The No. 2 seed chose the Tarrasch, found its black king trapped in the center, and was overrun by the white army.
Kushal Jakhria (1764) vs. Jason Long (1967), Tarrasch Defense
? 12 cxd4 Bb6? 13 Ba3! f6 14 Qb3 Be6 15 e4 Qd7 16 exd5 Bh3 17 Tfe1+ Kd8 18 Be7+ Kc8 19 Rac1+ Kb8 20 Bxh3 1-0
The No. 1 seed went for the Albin counter, stayed a pawn forward, then missed a chance to equalize and fell into a back row trap.
Kushal Jakhria (1764) vs. Mervyn Hughes (1970), Albin Counter Gambit
1 d4 d5 2 c4 e5 3 dxe5 d4 4 Nf3 Nc6 5 g3 Nge7 6 Bg2 Ng6 7 0-0 Ngxe5 8 Nxe5 Nxe5 9 a3 a5 10 Nd2 Be7 11 Nf3 Bf6 ? 12 Nxd4 0-0 13 c5 Qe7 14 c6 b6 15 Qc2 Ba6 16 Nf3 ? (16 Nf5!) Ng6 17 Be3 a4 18 Kfd1 Rad8 19 Kxd8 Kxd8 20 Qxa4 Bxe2 21 Re1 Bxf3 22 Bxf3 Ne5? (Bxb2!) 23 Be2 Nd3 24 Bxd3 Rxd3 25 Kf1 Bxb2? 26 Bd4 1-0
Jakhria’s ECF rating is now at 1843 in the newly released June 2022 listand since March he has played around 1925 in 21 games.
The round numbers are meaningful for all ambitious players, starting with 2000, which is officially Expert in the United States, then 2200 (Master), 2300 (Fide Master), 2400 (International Master), 2500 (Grandmaster), 2600 ( strong GM), 2700 (world top 50), 2800 (world title candidate level) and finally 2900 (Carlsen’s Everest). Computers clock in at over 3300…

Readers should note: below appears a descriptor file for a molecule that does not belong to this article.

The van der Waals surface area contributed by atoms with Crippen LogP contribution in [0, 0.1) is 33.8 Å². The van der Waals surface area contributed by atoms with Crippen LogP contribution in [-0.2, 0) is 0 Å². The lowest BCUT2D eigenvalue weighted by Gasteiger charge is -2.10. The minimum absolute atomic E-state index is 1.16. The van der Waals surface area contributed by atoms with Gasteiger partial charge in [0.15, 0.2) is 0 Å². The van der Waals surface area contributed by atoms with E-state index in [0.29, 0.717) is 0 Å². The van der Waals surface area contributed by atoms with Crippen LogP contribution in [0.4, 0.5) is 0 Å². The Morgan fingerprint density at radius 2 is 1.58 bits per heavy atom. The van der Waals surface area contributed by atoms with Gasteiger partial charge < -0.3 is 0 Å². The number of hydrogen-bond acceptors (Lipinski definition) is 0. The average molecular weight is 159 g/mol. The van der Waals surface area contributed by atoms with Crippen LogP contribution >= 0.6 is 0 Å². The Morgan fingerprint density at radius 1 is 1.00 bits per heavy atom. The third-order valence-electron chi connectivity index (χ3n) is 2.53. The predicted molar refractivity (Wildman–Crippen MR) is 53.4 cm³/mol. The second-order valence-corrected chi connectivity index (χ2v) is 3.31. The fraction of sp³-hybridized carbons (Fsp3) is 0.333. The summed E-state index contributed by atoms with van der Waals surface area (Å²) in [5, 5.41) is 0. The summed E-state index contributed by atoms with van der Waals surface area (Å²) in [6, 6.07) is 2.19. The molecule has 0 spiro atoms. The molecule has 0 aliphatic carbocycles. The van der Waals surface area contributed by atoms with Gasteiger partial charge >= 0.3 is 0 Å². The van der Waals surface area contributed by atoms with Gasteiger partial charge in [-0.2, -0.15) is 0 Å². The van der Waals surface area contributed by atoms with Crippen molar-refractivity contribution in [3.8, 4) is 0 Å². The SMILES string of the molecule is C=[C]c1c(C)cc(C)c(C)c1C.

For teens and sub-teens, the lower round numbers are most important, and the junior who currently has a monopoly on them is Abhimanyu Mishra of Englishtown, New Jersey. Mishra became the youngest American expert in 2000 at seven years and six months, then became the youngest US Master at nine, the youngest IM at 10 and the youngest GM at 12. Now, at 13 and ranked 2535, he still has a year to become the youngest ever 2600.
Mishra’s Expert and Master titles are indeed world and US records. Last month at the online Chessable Masters, the American teenager finished last of 16 in the grandmaster field, but his 3/15 total still included a win. against then world number 7, Shak Mamedyarov.
Could Kushal Jakhria break Abhimanyu Mishra’s remarkable monopoly by becoming the youngest ranked player in 2000? He has four and a half months to close a gap that is still at least 75-150 points from his current strength.
One action that would increase his chances of a world record would be for someone or an organization to sponsor a grandmaster trainer to teach him several days a week. This is normal practice for top talent from major chess nations, but is difficult to fund in England due to the lack of official chess support.
Even with the daily support of the grandmasters, reaching 2000 from 1850 to 1925 in four months would be problematic. Upgrading becomes progressively more difficult as a player progresses and opponents put extra effort against rising talents. At some point, too, even those who progress quickly find they hit an invisible wall when further progress suddenly becomes slow and tedious.
But it’s a possible world record, the occasion is fleeting and won’t happen again, so the conclusion is to go for it.
3818 1…Ke8! 2 Qxh5 (if 2 Bxh5 Qe4+ wins) Re4+! 3 Bxe4 Qxh5 wins the queen and the game.